Protests against police brutality, inspired by the killing of George Floyd, have swept the country and show no sign of letting up. In every state, people are taking up signs, chanting and marching. One particular chant from Philadelphia is, let's face it, a bop.
On June 3, a TikToker named Mandy J went to a protest in Philly. In a TikTok from the event, she said, "Philly's vibe is unmatched." I have to agree—this chant whips. As many users have TikTok noted, it sounds like people are chanting "Take it to the streets, fuck the police, now bounce that ass, no peace." It hits all the greats: no justice, no peace, bouncing your ass, and fuck the police. One commenter wrote, "that extra 'no peace' hits!" and they are correct.
One of TikTok's key features allows you to use audio from other people's videos to soundtrack your own. Thus, the audio from this video took on a life of its own. Cayley Spivey, who performs music under the name Small Talks, declared it her favorite song:
Woah Vicky, who as far as I can is a woman who is famous on the internet for possibly being one of several races, bounced her ass to the chant:
But let's back up a second. Although it sounds so much like "take it to the streets, fuck the police, now bounce that ass, no peace," after now listening to this chant I am no longer sure those are the words. When the chant is said a second time on the video, it sounds a lot more like they're saying "take it to the streets, defund the police, no justice, no peace."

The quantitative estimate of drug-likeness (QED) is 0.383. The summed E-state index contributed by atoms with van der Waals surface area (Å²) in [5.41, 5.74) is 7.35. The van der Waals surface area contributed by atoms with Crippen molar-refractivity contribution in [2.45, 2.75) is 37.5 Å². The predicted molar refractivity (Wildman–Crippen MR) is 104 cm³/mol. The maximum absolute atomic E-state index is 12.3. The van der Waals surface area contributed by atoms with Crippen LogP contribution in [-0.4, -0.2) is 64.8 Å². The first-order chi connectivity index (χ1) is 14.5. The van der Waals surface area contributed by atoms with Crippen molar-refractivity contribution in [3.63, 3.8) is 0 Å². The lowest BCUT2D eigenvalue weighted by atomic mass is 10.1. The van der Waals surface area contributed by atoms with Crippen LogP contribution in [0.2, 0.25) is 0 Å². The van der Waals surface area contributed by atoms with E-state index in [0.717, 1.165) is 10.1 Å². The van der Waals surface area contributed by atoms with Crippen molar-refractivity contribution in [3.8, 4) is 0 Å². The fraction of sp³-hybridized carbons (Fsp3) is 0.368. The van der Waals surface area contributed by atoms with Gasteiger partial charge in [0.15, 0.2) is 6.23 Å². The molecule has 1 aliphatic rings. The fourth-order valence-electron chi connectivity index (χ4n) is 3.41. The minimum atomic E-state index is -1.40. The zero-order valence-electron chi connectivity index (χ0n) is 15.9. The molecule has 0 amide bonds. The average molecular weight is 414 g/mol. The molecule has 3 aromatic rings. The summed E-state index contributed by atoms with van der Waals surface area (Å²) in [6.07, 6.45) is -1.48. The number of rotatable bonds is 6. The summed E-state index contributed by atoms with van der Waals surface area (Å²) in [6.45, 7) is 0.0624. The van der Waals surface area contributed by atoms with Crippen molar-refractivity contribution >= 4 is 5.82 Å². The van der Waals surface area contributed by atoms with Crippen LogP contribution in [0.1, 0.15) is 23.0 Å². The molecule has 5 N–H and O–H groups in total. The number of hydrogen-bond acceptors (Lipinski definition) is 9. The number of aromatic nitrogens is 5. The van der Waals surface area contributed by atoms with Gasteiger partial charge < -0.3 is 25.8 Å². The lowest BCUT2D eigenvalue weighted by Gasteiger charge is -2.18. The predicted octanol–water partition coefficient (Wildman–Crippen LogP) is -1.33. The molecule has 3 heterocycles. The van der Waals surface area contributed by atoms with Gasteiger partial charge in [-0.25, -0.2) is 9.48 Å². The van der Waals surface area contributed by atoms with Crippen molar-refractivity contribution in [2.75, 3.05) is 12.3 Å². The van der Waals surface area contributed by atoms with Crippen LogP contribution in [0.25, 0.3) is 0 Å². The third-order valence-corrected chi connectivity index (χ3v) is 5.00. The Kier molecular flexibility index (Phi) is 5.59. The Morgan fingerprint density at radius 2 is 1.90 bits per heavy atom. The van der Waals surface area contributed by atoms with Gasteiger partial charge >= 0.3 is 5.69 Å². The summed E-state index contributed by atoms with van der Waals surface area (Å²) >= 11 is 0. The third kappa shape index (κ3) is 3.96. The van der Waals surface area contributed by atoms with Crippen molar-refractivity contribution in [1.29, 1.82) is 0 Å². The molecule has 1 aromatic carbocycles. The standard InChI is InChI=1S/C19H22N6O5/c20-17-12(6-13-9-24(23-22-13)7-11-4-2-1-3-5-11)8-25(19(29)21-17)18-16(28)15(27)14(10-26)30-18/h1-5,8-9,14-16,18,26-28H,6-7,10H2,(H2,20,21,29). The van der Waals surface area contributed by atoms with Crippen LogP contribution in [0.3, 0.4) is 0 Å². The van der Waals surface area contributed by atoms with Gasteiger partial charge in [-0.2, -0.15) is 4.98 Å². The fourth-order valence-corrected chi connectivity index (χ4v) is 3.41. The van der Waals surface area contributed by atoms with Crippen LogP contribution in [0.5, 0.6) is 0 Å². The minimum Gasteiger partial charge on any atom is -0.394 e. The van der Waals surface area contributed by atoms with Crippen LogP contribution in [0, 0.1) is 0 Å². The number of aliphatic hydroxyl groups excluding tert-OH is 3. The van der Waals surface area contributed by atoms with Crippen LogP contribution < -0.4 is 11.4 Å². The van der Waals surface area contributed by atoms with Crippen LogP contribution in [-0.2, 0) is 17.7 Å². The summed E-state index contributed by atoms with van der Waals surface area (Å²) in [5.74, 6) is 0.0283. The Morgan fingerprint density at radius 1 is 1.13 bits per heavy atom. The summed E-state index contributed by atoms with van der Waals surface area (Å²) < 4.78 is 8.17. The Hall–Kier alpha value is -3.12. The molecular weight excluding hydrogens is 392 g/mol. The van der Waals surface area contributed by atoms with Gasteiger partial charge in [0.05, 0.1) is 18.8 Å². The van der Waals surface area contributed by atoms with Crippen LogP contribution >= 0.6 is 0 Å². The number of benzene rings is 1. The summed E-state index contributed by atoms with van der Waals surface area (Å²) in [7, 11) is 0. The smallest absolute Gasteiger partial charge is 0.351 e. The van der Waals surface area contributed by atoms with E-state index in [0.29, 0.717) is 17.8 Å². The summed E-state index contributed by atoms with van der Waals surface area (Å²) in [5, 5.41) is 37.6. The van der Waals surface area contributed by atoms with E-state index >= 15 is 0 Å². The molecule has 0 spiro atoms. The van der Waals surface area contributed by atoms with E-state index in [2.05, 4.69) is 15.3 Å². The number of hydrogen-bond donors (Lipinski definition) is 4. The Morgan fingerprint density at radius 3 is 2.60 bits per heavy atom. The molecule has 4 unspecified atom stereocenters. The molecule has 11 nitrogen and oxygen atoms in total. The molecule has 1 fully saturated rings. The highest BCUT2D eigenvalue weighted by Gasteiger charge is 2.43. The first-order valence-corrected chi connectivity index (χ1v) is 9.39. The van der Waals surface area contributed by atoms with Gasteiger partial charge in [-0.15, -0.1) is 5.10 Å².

In case you don't remember the great Yanny and Laurel fiasco of 2018, the internet was once consumed by an audio recording that sounded like "Yanny" to some people but "Laurel" to others. I always heard Yanny, and to this day cannot hear Laurel. Just like the dress that looked either blue or gold, this was one of those insignificant things that nonetheless had people genuinely arguing about what they were hearing. This isn't quite so extreme, but TikTokers were still genuinely confused.
It's probably a safe assumption that protesters were not demanding people to shake their ass, and that there would be no peace until you have done so. That misheard lyric, of a sort, is also being incorporated into TikTokers videos, making fun of themselves for being all set to twerk at the protest.
A lot of these young people are coming of age at these protests, and are becoming politically involved through them. That's amazing to watch happen. What's also amazing is watching the things that happen at these protests disseminate into the culture through TikToks, tweets, and Instagram posts. In another world, that chant from Philly would be forgotten when the day was over. Now I want to break it out at my next march. The bounce that ass version, though. Sometimes, it's alright to twerk at the protest.
This article originally appeared on VICE US.